pcnrv.blogspot.com/2017/12/...

MarkEwan
MarkEwan
in reply to Tall_Allen

Thank you.

You mentioned earlier getting a second opinion.

I suppose that you need the actual biopsy slides for that? Or can they use digital images (of the slides)?

Tall_Allen
Tall_Allen
in reply to MarkEwan

They need the actual slides. When I wrote that, I wrongly assumed you were in the US. It wasn't just any second opinion, it was a second opinion from the acknowledged expert in reading biopsy slides. While many pathologists have to be able to read all sorts of tissue samples, Epstein's lab is devoted only to prostate cancer. I have no idea who you would use in Spain. If you find a pathologist there who is really an expert at reading prostate cancer biopsies, it would be useful to know what is the percent pattern 4 in the GS 3+4.

MarkEwan
MarkEwan
in reply to Tall_Allen

Thanks. I now have enough information I think to move forward.

Tall_Allen
Tall_Allen
in reply to MarkEwan

As I said, no rush. Your type of prostate cancer progresses very slowly.

pcnrv.blogspot.com/2016/08/...

Hello Mark: I had a Gleason score of 7 which was rated medium cancer. However a Gleason score of 8 was major cancer which means it has probably spread outside of the prostate (which is worse than 7). The doctor's thought was to remove the prostate now before it has chance to spread to surrounding lymph nodes. Hope this helps. Yeho

MarkEwan
MarkEwan
in reply to Yehonatan

I'm thinking right now, of course, in the same lines, to get rid of it before it spreads. But have to read more.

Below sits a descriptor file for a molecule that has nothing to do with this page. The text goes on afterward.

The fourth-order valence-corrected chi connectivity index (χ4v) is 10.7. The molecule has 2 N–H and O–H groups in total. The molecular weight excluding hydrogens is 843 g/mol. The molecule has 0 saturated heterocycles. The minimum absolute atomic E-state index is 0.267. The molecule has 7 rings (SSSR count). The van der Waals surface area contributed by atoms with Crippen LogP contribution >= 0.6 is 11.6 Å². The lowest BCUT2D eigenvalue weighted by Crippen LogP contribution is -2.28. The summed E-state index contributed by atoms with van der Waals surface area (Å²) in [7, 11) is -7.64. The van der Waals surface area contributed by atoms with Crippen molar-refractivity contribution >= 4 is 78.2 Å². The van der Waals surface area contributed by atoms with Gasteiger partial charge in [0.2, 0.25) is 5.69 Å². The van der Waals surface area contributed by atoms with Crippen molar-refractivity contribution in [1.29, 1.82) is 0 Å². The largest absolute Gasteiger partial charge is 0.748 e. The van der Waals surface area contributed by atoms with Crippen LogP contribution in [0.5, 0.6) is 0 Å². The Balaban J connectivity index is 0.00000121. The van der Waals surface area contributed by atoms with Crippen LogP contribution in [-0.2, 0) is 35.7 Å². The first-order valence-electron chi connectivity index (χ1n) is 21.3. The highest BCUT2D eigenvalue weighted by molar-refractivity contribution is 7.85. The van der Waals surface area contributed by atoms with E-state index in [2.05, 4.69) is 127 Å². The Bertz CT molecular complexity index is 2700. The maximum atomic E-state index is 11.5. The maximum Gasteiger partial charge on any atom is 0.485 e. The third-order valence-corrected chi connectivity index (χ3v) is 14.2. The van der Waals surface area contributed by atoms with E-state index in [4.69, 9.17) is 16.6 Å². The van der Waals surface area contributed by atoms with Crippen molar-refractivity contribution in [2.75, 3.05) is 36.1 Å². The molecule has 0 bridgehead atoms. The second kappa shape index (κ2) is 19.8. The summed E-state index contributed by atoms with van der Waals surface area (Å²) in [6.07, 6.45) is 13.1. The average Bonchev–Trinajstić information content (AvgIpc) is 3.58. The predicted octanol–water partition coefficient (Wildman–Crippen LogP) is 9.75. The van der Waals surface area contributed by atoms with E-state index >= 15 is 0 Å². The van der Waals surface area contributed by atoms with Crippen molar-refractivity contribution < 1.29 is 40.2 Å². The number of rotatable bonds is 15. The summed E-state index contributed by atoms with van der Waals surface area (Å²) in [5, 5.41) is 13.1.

Hey that is a pretty good result - although its still cancer. You can't ignore it or it will kill you.

The result was in many ways similar to mine. First is it looks like everything is contained and reasonably slow growing. So you have time. Perhaps you can wait out the coronavirus overload of the health system. Take that time to work out what you want to do. And have as much fun as you can.

Second the left and right results makes cancer look widespread inside the prostate. I was the same. I initially had hopes of one of the localised treatments that doesn't involve treating the entire gland. This didn't work - as one doctor said to me: "look at this...the whole dna of the prostate is in a state of change."

Not common in the US, but seemingly standard in Australia, for prostate cancer is a PSMA PET scan. This is a whole body scan that looks for cancer outside the prostate. Its pretty new and not covered under Australia's public health system. But wasn't really expensive ($AUD600).

The other test I had was a high quality MRI. This was before the biopsy and indicated where the cancer was inside the prostate to make sure the biopsy hit the mark.

Keep well. Keep safe. Enjoy life.

MarkEwan
MarkEwan
in reply to Leeaussie5

Yes, the corona situation is making everything more difficult. Hopefully it will be over by summer.

Good to know about the scans, thanks.

I'll keep reading. And living.

First thing I'd do is send the slides over to Johns Hopkins to see if the scores of your pathology "gleasons" would be the same. At the very least, it's peace of mind knowing that they concur or they don't. If they don't, sometimes a third one is needed. All treatment decisions are made from your pathology. For 275.00 as Tall Allen pointed out, it's worth the peace of mind. If you can get your doctor to back a second opinion, sometimes it's covered by insurance as well. But even if it isn't covered, 275.00 is a small price to pay!

MarkEwan
MarkEwan
in reply to LoganMA

Yes, right now I'm thinking about a second opinion. Thanks